Gramática: Concordancia de adjetivos


  • Recognize the correct position, gender and number of adjectives

Concordancia de adjetivos (Adjective agreement)

You learned in previous lessons that nouns and articles in Spanish must agree in both gender (masculine or feminine) and number (singular or plural):

  • Play Audioel hombre (the man)
  • Play Audiolos hombres (the men)
  • Play Audiola niña (the girl)
  • Play Audiounas niñas (some girls)

This same agreement must occur in Spanish when adjectives are used to describe nouns. If the noun you are using is masculine singular, the adjective must be masculine singular as well. It’s important to note that while the gender of nouns is an inherent property, adjectives do not have this inherent characteristic. The gender of an adjective will change according to the noun that it describes.

Four-form adjectives

If an adjective ends in -o for the masculine singular form, it generally will have four forms, agreeing in both gender and number with its noun as seen below.

If the noun is masculine and singular, the adjective that describes the noun will also be masculine and singular:

  • Play Audioel chico generos(the generous boy)

If the noun is feminine and singular, the adjective that describes the noun will also be feminine and singular:

  • Play Audiola chica generos(the generous girl)

If the noun is masculine and plural, the adjective that describes the noun will also be masculine and plural:

  • Play Audiolos chicos generosos (the generous boys)

If the noun is feminine and plural, the adjective that describes the noun will also be feminine and plural:

  • Play Audiolas chicas generosas (the generous girls)

Two-form adjectives

If a masculine singular adjective ends in a consonant or a vowel other than -o (most commonly -e), such as importante, it does not change for gender but it will change for number:

  • Play Audioel documento importante (the important document)
  • Play Audiola clase importante (the important class)
  • Play Audiolos documentos importantes (the important documents)
  • Play Audiolas clases importantes (the important classes)

There is a common subset of two-form adjectives ending in “-ista”, which do not change for the gender of their nouns but do change for number:

  • Roberto es optimista y Carmela es optimista también. (Roberto is optimistic and Carmela is optimistic also.)
  • Ellos son optimistas y ellas son optimistas también. (They (masculine) are optimistic and they (feminine) are optimistic also.)

Pluralization of adjectives

The plurals of adjectives are formed in the same way that you learned in previous lessons for nouns.  Add an -s if the word ends in a vowel; add an -es if the word ends in a consonant:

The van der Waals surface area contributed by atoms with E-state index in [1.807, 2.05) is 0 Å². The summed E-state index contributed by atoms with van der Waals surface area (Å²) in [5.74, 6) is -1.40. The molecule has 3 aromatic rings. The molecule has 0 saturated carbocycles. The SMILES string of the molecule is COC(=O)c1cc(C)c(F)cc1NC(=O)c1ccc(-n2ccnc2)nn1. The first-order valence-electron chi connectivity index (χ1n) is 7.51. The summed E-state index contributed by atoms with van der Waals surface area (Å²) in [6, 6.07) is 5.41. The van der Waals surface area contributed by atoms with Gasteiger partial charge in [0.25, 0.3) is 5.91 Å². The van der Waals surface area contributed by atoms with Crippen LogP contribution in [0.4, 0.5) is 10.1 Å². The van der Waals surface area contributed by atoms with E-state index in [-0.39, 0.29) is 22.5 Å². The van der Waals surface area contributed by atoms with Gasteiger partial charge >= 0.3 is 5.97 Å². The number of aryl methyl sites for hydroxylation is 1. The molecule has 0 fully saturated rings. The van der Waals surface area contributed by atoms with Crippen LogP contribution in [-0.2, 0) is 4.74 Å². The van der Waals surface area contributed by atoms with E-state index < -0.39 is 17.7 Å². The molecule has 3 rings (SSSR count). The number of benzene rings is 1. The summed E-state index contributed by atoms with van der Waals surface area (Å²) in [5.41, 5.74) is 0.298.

white flag
  • Play Audioel marcador verde (the green marker)
  • Play Audiolos marcadores verdes (the green markers)
  • Play Audiola bandera blanca (the white flag)
  • las banderas blancas (the white flags)
  • Play Audiola luz débil (the weak light)
  • Play Audiolas luces débiles (the weak lights)

Position of adjectives

Adjectives are usually placed after the noun they are describing, or after the verb ser.

  • Play AudioMi mamá cocina comida rica. (My mom cooks delicious food.)
  • Play AudioLos médicos son inteligentes. (The doctors are intelligent.)

Indefinite adjectives, such as Play Audiomucho (a lot, many), Play Audioalguno (some), Play Audioningun (any), Play Audiocada (every) and numbers, both cardinal and ordinal, precede the noun.

  • Hay muchos libros en la oficina. (There are many books in the office.)
  • Hay siete días en una semana. (There are seven days in one week.)

The adjectives mejor (better, best), peor (worse, worst), menor (younger, less, least) usually come before the noun (we’ll get to the comparatives and superlatives in a later lesson!)

Note: There are a few exceptions to this placement that you will learn in future lessons.  Also, some adjectives mean something slightly different when used before a noun instead of after. Here are just a few examples:

  • Play AudioAlto (top or high / tall): Play AudioPagamos un alto precio (We pay a high price). Play AudioEs un hombre alto (He is a tall man).
  • Único (only / unique): Play AudioCompramos la única marca (We buy the only brand). Play AudioTengo una mochila única (I have a unique backpack).
  • Gran (great) or grande (big, large): Play AudioElla es una gran líder (She’s a great leader). Play AudioElla lidera un país grande (She leads a large country).

Another note: The word grande doesn’t just change meaning when used before a noun, it’s also shortened to gran. Other words do not change meaning and only get shortened before a masculine singular noun, including: bueno (buen), malo (mal), alguno (algún) and ninguno (ningún). For example:

  • No tenemos ningún libro (We don’t have a book). Notice the singular masculine noun “libro”. Whereas with a feminine noun: No tenemos ninguna falda (We don’t have a skirt), still uses the feminine version of the adjective “ninguna”.
  • Tenemos un buen tiempo (We have a good time). Notice the singular masculine noun “tiempo”. Whereas with a feminine noun: Compramos una buena casa (We bought a good house), still uses the feminine version of the adjective “buena”.

One more note: When you look up an unfamiliar adjective in the dictionary, only the masculine singular form will be shown. You must make the change yourself according to the gender and/or number of the noun you are using if it is not a masculine singular noun.


Did you have an idea for improving this content? We’d love your input.

Improve this pageLearn More